U.S companies looking for export counseling can turn to the Trade Information Center by visiting www.export.gov or by calling 1-800-USA-TRAD(E) (1-800-872-8723). More detailed information on the Middle East can be obtained from the Middle East and North Africa Business Information Center at www.export.gov/middleeast.
Barry: A zero-carbon city? Does that mean mostly solar power, or what?
Farris: Yes, solar, but also new construction techniques for building energy-neutral or energy-positive buildings … also, alternative energy generation. There’s a lot of really cutting-edge work that’s being done there.
Barry: Tell us a little bit about the trade delegations you’ve organized to bring UAE businesspeople to trade shows in the United States.
Farris: With Abu Dhabi’s moves to implement sustainable construction requirements, it seemed to be a business opportunity for U.S. companies. I was able to convince several very senior officials from the emirate to accompany us to the Green Build show last year in Phoenix, Arizona. Accompanying them were 120 representatives from the private sector. They were able to see for themselves what U.S. companies have to offer in the sustainable construction sector. The trip was a big success, and we are doing it again this year, when the show goes to Chicago.
Barry: So it would seem that an effective business development strategy would include keeping in touch with your office to find out who from the UAE is coming to the United States and then arranging to meet them.
Farris: Yes, absolutely. Other delegations we’ve organized include one to Waste Expo in Atlanta, Georgia, and another to the Offshore Technology Conference in Houston, Texas.
Barry: What about the UAE’s new rail project?
Farris: The UAE is one of the few countries in the world that had absolutely no rail system whatsoever until the Dubai Metro opened in 2009. So they have launched a very ambitious project to develop a complete freight rail system that includes intermodal port facilities. The new rail line will go through the whole of the UAE and will connect to Saudi Arabia and Oman. They’re very interested in having U.S. companies participate in this project.
Barry: What would be your advice to U.S. businesses when it comes to the cultural realm—that is, avoiding cultural faux pas, understanding the role of women, and other kinds of cultural factors—that need to be taken into consideration when doing business in the UAE?
Farris: About 85 percent of the people who live in the UAE are from another country, so it has one of the most diverse populations anywhere in the world. In that respect, it’s amazing how open and tolerant and relaxed they are with people from elsewhere—and that includes women. I’ve had no problems dealing with any of the Emiratis that I’ve met, [but] this is a conservative society. It’s important to have at least a basic understanding of Islam and, just as important, to do a little bit of homework to understand the difference between each emirate. If you say, “Oh, I’ve set up my office in Dubai,” and you want to develop business with the folks in Abu Dhabi, they will not necessarily be impressed.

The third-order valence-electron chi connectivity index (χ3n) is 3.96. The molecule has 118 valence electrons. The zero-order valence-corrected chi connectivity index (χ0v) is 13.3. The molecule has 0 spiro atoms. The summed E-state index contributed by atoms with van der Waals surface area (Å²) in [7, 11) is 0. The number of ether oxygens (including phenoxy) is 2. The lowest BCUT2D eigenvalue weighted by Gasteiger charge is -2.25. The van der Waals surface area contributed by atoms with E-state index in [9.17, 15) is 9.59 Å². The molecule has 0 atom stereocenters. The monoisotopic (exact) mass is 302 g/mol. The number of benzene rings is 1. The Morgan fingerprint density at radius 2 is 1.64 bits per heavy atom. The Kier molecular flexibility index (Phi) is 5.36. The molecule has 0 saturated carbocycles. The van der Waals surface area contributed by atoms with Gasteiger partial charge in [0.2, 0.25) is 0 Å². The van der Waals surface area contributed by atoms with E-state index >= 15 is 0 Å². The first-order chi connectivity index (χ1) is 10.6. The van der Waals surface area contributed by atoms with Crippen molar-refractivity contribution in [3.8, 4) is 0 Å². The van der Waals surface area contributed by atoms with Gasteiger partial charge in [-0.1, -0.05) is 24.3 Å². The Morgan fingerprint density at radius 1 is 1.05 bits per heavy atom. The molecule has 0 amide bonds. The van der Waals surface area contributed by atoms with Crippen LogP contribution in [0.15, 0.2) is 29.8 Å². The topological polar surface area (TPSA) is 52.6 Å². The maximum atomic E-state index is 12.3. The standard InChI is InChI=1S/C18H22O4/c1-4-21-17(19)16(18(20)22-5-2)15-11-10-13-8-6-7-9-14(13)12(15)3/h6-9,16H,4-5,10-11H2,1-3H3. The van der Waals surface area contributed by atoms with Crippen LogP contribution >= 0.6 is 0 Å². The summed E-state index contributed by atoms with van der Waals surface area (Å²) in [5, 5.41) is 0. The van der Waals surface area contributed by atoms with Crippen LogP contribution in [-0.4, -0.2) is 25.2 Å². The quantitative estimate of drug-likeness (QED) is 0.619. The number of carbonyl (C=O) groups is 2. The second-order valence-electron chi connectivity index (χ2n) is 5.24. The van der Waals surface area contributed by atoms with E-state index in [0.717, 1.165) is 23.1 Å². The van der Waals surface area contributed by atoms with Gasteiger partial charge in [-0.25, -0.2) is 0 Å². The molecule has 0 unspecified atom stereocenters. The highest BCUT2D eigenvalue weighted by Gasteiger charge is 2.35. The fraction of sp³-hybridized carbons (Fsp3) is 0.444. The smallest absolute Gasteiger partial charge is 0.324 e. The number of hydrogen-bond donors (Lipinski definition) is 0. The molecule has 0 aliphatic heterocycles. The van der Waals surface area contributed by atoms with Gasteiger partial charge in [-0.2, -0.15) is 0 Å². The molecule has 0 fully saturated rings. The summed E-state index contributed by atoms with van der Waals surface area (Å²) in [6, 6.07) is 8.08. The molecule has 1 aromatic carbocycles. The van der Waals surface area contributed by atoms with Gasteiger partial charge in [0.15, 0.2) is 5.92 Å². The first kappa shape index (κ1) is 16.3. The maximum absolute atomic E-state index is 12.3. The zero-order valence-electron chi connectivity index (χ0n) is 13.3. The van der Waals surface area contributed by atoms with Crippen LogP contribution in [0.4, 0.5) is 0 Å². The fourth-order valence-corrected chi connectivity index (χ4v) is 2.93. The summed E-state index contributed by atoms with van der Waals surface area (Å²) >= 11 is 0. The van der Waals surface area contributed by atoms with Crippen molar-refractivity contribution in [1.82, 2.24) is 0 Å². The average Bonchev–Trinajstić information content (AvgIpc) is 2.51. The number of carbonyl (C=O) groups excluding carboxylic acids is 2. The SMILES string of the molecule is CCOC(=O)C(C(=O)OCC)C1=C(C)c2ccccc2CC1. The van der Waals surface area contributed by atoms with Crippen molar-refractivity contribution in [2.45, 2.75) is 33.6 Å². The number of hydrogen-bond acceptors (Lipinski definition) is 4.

Barry: What about the style of business negotiation?
Farris: They’re tough—they negotiate hard. You should be prepared and not take it personally when you think you’re being pushed really hard. It’s just the way they do business here. But a lot of the times you won’t necessarily be dealing with Emiratis, because there are so many expatriates who conduct much of the business here.
Barry: I understand that your office is staffed by a collection of individuals from all over the region and all over the world.
Farris: Yes, we have folks from India, Jordan, Turkey, and Yemen. We have staff from all over. That’s typical of the workforce here.
Barry: And what can they do for U.S. exporters? And what would you suggest to companies interested in the UAE?
Farris: I hope that U.S. companies will give us a call and let us guide them on what the opportunities are and how we can help them enter the market. The UAE is the 19th largest market for U.S. exports and the biggest single market in the region. There are huge opportunities there.